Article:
Official documents, letters about Victor Lvovich Makarov
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Abusing boys was in my nature


Victor Makarov was a renowned music teacher with a fatal flaw, writes Geesche Jacobsen.

THE BOY was practising the piano with his music teacher, Victor Makarov. Suddenly, the Russian-born professor came up behind him, put his hand inside the boy's shirt and moved it down towards his genitals. The pants were tight, impeding the teacher's progress, and the 12-year-old became unsettled, so Makarov stopped.

The lesson continued and at the end Makarov hugged the boy and tried to give him a long, passionate kiss.

The boy, "A", ran outside where his mother was waiting in the car to take him home. She noticed he was very agitated.

"Mum," he said, "I think Victor is gay."

"Why?" his mother asked.

"Because he kissed me on the lips," A said.

That day, December 5, 2003, was when the career of the internationally known and respected piano teacher began to unravel.

Makarov, 52, had migrated from Ukraine to Sydney in 1998, after being recruited by the private Australian Institute of Music in Sydney. Some of his star students have gone on to establish careers as concert pianists.


It was A's last lesson with Makarov. Like some others before him, he suddenly stopped attending - a surprise to anyone who knew what a privilege it was to be taken on as one of Makarov's students.

And that might have been the end of the incident, had A's parents not encountered the mother of B, a 14-year-old student of Makarov's, in late January.

They started talking and they told B's mother their son was no longer taking lessons from Makarov. When she heard what had happened, B's mother was shocked.

She spoke to her son, who told her Makarov had repeatedly sexually assaulted him. He told of mutual masturbation, watching gay pornography, kissing and anal intercourse.

A few days later the family went to confront Makarov at his home. B insisted on going along to face his abuser.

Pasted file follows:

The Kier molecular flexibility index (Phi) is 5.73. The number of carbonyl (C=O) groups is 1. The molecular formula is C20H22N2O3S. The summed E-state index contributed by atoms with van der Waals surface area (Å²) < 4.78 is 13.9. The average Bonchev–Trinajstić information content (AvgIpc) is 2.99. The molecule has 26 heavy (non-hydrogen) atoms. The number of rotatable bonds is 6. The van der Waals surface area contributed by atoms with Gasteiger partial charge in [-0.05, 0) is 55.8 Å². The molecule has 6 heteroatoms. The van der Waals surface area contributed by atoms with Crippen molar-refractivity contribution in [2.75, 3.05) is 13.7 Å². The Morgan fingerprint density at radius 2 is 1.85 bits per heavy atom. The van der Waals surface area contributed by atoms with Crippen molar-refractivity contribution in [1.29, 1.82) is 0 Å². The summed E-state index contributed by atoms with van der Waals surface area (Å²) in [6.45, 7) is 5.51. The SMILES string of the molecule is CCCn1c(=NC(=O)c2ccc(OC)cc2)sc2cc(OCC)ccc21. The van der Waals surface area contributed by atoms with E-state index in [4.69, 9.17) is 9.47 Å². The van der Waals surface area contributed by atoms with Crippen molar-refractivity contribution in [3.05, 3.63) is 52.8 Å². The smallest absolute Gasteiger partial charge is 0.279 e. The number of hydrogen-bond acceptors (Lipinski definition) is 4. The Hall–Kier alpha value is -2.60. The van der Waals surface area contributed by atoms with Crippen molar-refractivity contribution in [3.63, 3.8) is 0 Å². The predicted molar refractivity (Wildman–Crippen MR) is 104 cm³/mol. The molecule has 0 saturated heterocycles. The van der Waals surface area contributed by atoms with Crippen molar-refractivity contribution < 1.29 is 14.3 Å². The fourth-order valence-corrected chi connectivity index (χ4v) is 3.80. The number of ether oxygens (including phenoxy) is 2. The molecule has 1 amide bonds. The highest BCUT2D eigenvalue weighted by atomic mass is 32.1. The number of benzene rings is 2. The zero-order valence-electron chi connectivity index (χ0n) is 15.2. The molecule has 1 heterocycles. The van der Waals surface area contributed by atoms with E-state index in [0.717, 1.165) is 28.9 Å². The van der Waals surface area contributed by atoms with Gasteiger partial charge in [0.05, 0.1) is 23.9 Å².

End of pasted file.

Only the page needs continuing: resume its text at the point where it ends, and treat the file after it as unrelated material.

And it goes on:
"You wanted to conquer me," he told Makarov, "but I am telling you, you have not conquered me. You betrayed my trust and you betrayed the trust of my parents. You wanted to destroy me. You are a very, very sick man and should be punished."

Makarov did not respond.

B's parents, still in shock and concerned about publicity, suggested Makarov should leave the country.

Makarov told his employer, the Australian Institute of Music, of the allegations, and B's parents went to the police. When they charged Makarov, other victims, C, D and E, contacted police with similar reports. The Sydney music community was in shock.

Since then, Makarov has faced four separate trials involving five victims. The first trial, involving A, was aborted for legal reasons. In the three subsequent trials Makarov has been convicted of 26 charges. These range from gross indecency to aggravated indecent assaults and aggravated sexual intercourse with a minor. Yesterday, as the final trial ended, the jury found Makarov guilty of all 10 offences against D and E.

After the trial involving B last year, Makarov was sentenced, on the anniversary of that fateful meeting between the families of A and B, to at least eight years in jail. He is still to be sentenced for the 18 offences against C, D and E.

His modus operandi was cunning. He had won the boys' trust as their teacher. When they turned 12, he raised the subject of sex. He explained to them that music had much to do with sex and love, and they needed to understand this.

"[Makarov] said that the reason why he's doing things is because music has so much erotic content or context to it, one has to experience in order to be a better musician," C told the court.

His offences escalated over time from touching and kissing to intercourse, after which Makarov told one victim: "You are mine now."

If the boys, whom he swore to secrecy, rejected his advances he accused them of not loving him.

Makarov's teaching style was authoritarian - much criticised by some in the music community, but yielded results with wins in international competition for some of his top students.